How’s it going at the Hoxton?
Eye on Real Estate: Plus other Williamsburg construction updates
What a difference a half-year makes.
In that short lapse of time, the site on the corner of Wythe Avenue and North 9th Street in Williamsburg has changed from a hole in the ground to a property with a windowless building rising seven stories above a construction fence.
This building in the making is the Hoxton, a 175-room hotel that London-based developer Ennismore is constructing.
We stopped by 97 Wythe Ave. the other day for a look at the progress that has been made on the construction of the hotel. This will be the lodging chain’s first U.S. location.
The Hoxton is set to open this year, its website indicates.
As we’ve previously reported, the hotelier bought the site for $10 million from Rosenwach Tank Co., the wood water tank manufacturer. Rosenwach had a wood mill on the property.
The hotel builder also paid $2.65 million for air rights from a contiguous property.
There’s a lot of development going on in Billyburg these days. So what if it’s winter? Stalwart construction crews just keep working.
Here are some other Williamsburg construction projects we checked up on:
The Williamsburg Hotel
Tea For Two.
Or sip solo if you wish.
The Williamsburg Hotel is offering high tea the way the British serve it on Fridays, Saturdays and Sundays as a way of introducing itself to the neighborhood.
The 150-room hotel at 96 Wythe Ave., built by Toby Moskovits’ Heritage Equity Partners, just opened the third week of January.
A downstairs bar has opened in the hotel on the corner of North 10th Street.
Another bar, which Brooklynites have been talking about for eons, is planned for the roof of the eight-story hotel. It will be built inside a structure that looks like a giant wood water tank — an interesting reference to Rosenwach Tank Co., whose business was located across the street for many decades.
At this point, the structural skeleton of the rooftop bar has been built, but it doesn’t have walls yet.
When we checked the Williamsburg Hotel’s website recently, prices for available rooms started at $230 per night.
A shout-out to Brooklyn Brewery
Wythe Avenue developers got some good news recently: Their neighborhood’s most famous denizen, Brooklyn Brewery, is not leaving after all.
Brewery owner Steve Hindy decided not to decamp to the Brooklyn Navy Yard, as he’d previously announced. He told the New York Times his landlords were interested in extending his leases beyond their 2025 expiration.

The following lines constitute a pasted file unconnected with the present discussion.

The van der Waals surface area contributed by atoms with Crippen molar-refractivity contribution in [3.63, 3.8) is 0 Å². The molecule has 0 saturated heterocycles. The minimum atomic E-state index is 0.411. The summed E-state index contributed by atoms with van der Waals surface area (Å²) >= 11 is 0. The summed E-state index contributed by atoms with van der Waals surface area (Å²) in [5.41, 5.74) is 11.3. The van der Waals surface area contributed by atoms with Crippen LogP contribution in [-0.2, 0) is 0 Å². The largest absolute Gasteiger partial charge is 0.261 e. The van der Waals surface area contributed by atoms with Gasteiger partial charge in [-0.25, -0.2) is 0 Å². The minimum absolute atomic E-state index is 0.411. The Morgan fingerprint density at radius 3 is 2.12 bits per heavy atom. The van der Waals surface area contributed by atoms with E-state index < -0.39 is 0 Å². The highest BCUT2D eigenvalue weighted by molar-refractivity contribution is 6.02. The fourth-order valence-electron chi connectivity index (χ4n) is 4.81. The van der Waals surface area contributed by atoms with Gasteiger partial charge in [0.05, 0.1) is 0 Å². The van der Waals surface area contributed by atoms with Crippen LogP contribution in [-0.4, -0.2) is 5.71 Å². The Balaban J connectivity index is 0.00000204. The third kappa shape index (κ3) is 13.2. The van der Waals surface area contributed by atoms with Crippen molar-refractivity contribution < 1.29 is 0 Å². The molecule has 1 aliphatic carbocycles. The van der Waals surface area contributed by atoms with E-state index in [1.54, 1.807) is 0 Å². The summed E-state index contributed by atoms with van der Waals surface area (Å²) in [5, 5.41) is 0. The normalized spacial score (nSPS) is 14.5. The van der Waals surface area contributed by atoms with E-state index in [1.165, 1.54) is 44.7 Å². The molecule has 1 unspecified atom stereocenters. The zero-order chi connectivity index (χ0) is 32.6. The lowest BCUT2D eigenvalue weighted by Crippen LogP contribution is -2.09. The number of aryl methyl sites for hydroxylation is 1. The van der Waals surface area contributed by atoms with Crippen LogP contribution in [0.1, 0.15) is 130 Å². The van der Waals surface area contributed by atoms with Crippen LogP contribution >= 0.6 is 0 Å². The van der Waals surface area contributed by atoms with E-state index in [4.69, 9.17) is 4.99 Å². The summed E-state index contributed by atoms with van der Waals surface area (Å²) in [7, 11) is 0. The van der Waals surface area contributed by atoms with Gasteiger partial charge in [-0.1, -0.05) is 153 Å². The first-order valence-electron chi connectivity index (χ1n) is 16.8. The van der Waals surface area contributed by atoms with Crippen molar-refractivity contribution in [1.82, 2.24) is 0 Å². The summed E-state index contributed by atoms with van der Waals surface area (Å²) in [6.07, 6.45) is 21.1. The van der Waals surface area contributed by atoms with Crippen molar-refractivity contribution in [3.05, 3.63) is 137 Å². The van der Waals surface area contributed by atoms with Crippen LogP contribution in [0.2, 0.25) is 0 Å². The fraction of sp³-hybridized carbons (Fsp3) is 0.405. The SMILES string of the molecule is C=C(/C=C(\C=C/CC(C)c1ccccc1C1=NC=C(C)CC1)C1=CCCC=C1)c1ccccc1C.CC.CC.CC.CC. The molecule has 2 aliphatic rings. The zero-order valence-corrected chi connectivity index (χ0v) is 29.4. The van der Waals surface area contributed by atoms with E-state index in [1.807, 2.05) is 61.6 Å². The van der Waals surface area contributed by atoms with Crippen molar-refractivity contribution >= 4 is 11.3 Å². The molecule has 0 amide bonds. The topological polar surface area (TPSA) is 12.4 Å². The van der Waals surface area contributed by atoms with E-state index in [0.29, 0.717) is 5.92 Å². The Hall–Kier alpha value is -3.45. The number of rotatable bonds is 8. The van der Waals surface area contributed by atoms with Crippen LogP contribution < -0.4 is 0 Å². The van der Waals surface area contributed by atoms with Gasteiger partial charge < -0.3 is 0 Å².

Brooklyn Brewery is located on the block bounded by North 11th Street, Wythe Avenue, North 12th Street and Berry Street.
City Finance Department records identify the owner of one property where Brooklyn Brewery is located, 79 N. 11th St., as an LLC controlled by Gladys Harmanoglu and Hikmet Harmanoglu.
The other property where Brooklyn Brewery is located — together with Brooklyn Bowl — is 61-71 Wythe Ave., which is also known as 97 N. 11th St. Atlas Capital Group bought this property in October through an LLC for $37.41 million, Finance Department records indicate.
The office and light-manufacturing development at 25 Kent Ave.
The bulldozers are chugging away at 25 Kent Ave.
Last fall, there was a ceremonial ground-breaking at this site, where Brooklyn’s first brand-new spec office building in 40 years is being constructed.
Heritage Equity Partners and Rubenstein Partners are building the $400 million project, which will include space for light-manufacturing businesses.
The development’s massive full-block site is bounded by Kent Avenue, North 12th Street, Wythe Avenue and North 13th Street.
The Pod Hotel
The Pod Hotel is taking shape down the street from Williamsburg’s new Apple store.
The hotel, which is in the throes of construction, has a façade on North 3rd Street just like Apple.
The Pod Hotel, whose address is 626 Driggs Ave., will have small rooms of about 100 square feet in size. Richard Born — a big player in Manhattan boutique hotels — is the hotelier, the New York Post has reported.
An LLC with Charles Blaichman as authorized signatory bought a portion of the hotel site for $15.125 million, Finance Department records indicate. The site also includes an adjacent lot; there’s no price recorded on the deed for that lot.
Blaichman, whose company is called CB Developers, has collaborated with Born on past developments.
Domino Sugar Refinery’s 325 Kent Ave.
Now you can see it — this building really is shaped like a giant donut.
For a long time, the frame of the first new building to be constructed at the Domino Sugar Refinery mega-development looked like two towers standing side by side.
But connecting floors were recently constructed at the top of those two towers. So 325 Kent Ave. is starting to look more like the renderings of SHoP Architects’ design for the building.
Also, the lower floors of the South 4th Street side of the mixed-income rental-apartment building have been covered with coppery-hued metallic cladding.
Two Trees Management, the Walentas family’s company, is the developer of the 11-acre waterfront project — which includes the makeover of landmarked sugar refinery buildings at 292-314 Kent Ave. into techie-friendly office space.
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